UK government borrowing at new record

Finance Minister Rishi Sunak. (AFP)
Finance Minister Rishi Sunak. (AFP)
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Updated 20 March 2021

UK government borrowing at new record

UK government borrowing at new record
  • Borrowing last month hit £19.1 billion, a record for February, the Office for National Statistics say

UK government borrowing ballooned in February on emergency support measures to cushion the economic impact of the coronavirus pandemic, official data showed Friday.
Borrowing last month hit £19.1 billion ($26.6 billion), a record for February, the Office for National Statistics (ONS) said in a statement.
That contrasted with just £1.6 billion for the same month one year ago, just before the pandemic took hold.
“The coronavirus pandemic has had a substantial impact on the economy and subsequently on public sector borrowing and debt,” the ONS said.
The government has relied heavily on borrowing as tax receipts have tanked during COVID lockdowns.
Prime Minister Boris Johnson’s Conservative government has spent £352 billion in emergency measures, particularly for its furlough scheme of paying the lion’s share of private sector wages for millions of Britons.
Total state debt currently stands at £2.13 trillion, the equivalent of 97.5 percent of Britain’s total gross domestic product, according to the ONS.
Such a level has not been seen since the early 1960s, it noted.
“Coronavirus has caused one of the largest economic shocks this country has ever faced, which is why we responded with our £352 billion package of support to protect lives and livelihoods,” Finance Minister Rishi Sunak said in response to Friday’s grim data.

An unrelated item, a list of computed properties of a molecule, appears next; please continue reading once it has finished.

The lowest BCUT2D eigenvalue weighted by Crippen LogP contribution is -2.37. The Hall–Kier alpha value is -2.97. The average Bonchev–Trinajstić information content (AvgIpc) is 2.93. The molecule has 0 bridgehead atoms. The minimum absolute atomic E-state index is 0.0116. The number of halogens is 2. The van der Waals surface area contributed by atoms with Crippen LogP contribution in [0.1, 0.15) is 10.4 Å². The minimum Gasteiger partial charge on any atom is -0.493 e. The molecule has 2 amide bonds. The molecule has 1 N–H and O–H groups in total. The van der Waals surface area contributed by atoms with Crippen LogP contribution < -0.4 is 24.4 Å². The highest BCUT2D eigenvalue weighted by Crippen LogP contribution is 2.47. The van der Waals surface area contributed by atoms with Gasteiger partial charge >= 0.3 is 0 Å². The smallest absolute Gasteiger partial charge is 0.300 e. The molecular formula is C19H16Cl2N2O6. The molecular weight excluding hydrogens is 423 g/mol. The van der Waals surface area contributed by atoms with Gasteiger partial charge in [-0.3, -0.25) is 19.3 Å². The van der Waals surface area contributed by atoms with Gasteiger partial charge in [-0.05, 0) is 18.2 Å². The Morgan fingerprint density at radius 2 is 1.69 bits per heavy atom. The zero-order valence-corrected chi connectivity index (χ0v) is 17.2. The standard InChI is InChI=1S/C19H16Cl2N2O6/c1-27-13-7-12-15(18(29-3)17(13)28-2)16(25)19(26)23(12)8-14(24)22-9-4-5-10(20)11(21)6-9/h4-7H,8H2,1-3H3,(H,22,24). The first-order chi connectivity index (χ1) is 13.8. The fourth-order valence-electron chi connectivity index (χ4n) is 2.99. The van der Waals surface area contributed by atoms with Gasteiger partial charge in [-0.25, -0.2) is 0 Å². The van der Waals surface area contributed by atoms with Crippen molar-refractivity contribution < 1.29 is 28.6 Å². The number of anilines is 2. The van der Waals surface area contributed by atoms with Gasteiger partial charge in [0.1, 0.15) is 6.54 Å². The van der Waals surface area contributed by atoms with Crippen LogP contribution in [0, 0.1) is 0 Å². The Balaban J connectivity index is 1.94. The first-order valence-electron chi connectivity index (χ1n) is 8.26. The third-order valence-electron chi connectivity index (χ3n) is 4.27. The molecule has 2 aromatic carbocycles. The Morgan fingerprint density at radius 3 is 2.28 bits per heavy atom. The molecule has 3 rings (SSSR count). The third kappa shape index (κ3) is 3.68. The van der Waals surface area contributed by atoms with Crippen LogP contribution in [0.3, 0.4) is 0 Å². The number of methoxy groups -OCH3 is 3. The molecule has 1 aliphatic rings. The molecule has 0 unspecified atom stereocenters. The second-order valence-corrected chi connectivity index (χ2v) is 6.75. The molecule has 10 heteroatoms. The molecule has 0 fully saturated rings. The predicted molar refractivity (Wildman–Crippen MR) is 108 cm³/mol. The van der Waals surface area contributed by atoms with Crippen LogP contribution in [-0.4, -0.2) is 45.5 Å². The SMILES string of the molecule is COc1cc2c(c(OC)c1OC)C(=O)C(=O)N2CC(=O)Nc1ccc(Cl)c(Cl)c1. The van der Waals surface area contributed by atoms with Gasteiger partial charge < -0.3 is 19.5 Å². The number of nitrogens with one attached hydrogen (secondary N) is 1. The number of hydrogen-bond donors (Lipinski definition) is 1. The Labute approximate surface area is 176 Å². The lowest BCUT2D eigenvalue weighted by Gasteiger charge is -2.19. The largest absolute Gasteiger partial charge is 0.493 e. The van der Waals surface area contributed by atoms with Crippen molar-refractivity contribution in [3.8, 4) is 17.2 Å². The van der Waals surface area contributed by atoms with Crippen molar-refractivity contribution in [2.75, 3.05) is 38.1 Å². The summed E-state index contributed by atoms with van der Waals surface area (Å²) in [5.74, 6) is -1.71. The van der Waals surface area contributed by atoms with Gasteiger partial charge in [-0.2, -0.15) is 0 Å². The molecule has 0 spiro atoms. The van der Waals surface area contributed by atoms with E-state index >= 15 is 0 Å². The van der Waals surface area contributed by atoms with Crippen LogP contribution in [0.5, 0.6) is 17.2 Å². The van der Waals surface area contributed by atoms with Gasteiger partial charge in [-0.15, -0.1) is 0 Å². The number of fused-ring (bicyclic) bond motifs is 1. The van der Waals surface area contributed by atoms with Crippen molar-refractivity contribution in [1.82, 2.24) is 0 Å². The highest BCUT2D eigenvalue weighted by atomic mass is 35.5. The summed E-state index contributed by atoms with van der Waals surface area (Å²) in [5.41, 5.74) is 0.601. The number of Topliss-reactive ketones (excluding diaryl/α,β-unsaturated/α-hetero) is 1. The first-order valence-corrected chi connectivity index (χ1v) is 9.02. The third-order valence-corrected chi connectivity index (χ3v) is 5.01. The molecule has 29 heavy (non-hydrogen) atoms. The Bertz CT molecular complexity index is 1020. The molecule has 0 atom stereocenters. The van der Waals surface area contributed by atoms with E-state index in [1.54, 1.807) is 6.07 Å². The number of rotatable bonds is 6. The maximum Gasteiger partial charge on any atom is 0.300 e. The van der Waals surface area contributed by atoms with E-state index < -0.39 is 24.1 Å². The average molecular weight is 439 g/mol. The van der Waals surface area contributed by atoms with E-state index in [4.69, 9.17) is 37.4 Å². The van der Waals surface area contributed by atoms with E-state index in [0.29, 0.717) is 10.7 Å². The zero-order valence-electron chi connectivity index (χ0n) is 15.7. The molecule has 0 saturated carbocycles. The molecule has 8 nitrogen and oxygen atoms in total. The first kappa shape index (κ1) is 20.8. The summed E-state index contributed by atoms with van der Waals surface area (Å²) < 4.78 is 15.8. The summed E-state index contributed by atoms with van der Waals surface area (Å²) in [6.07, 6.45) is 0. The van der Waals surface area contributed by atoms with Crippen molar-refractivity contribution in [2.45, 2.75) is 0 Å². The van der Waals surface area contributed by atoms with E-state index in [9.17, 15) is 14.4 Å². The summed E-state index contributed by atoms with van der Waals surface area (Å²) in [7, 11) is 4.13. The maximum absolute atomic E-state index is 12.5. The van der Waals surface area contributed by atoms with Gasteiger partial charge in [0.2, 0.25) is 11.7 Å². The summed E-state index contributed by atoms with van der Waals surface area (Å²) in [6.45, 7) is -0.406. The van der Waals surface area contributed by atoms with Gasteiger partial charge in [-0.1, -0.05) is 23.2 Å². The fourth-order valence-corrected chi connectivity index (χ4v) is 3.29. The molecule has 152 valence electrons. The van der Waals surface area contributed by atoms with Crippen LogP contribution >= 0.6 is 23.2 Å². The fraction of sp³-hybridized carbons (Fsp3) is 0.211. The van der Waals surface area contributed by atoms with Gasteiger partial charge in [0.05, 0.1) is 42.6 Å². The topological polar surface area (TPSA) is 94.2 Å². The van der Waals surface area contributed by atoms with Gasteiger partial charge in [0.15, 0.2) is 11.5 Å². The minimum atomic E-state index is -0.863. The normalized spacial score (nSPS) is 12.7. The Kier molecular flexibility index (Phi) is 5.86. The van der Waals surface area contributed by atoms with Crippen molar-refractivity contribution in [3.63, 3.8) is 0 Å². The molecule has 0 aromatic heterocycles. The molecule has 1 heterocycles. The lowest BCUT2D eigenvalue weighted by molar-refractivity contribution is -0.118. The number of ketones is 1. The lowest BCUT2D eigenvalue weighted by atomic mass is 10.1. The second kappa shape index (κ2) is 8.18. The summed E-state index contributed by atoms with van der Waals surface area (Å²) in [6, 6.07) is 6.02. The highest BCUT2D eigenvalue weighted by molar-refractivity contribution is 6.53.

“This was the fiscally responsible thing to do and the best way to support the public finances in the medium term.
“But I have always said that we should look to return the public finances to a more sustainable path once the economy has recovered and at the budget, I set out how we will begin to do just that, providing families and businesses with certainty.”
Sunak signaled that tax rises are likely in the coming years to pay for the emergency support.
He announced plans in his annual budget earlier this month to ramp up tax on company profits to 25 percent by 2023, from the current 19 percent.
In a separate development on Friday, the government announced that it will sell down its stake in state-rescued lender NatWest, formerly known as the Royal Bank of Scotland.
NatWest will pay £1.1 billion to buy back 591 million shares, in a move which trims the government’s stake to 59.8 percent from 61.7 percent.
The UK government rescued RBS at the height of the 2008-09 global financial crisis with £45 billion of taxpayers’ cash in the world’s biggest banking bailout, initially taking an 82-percent stake.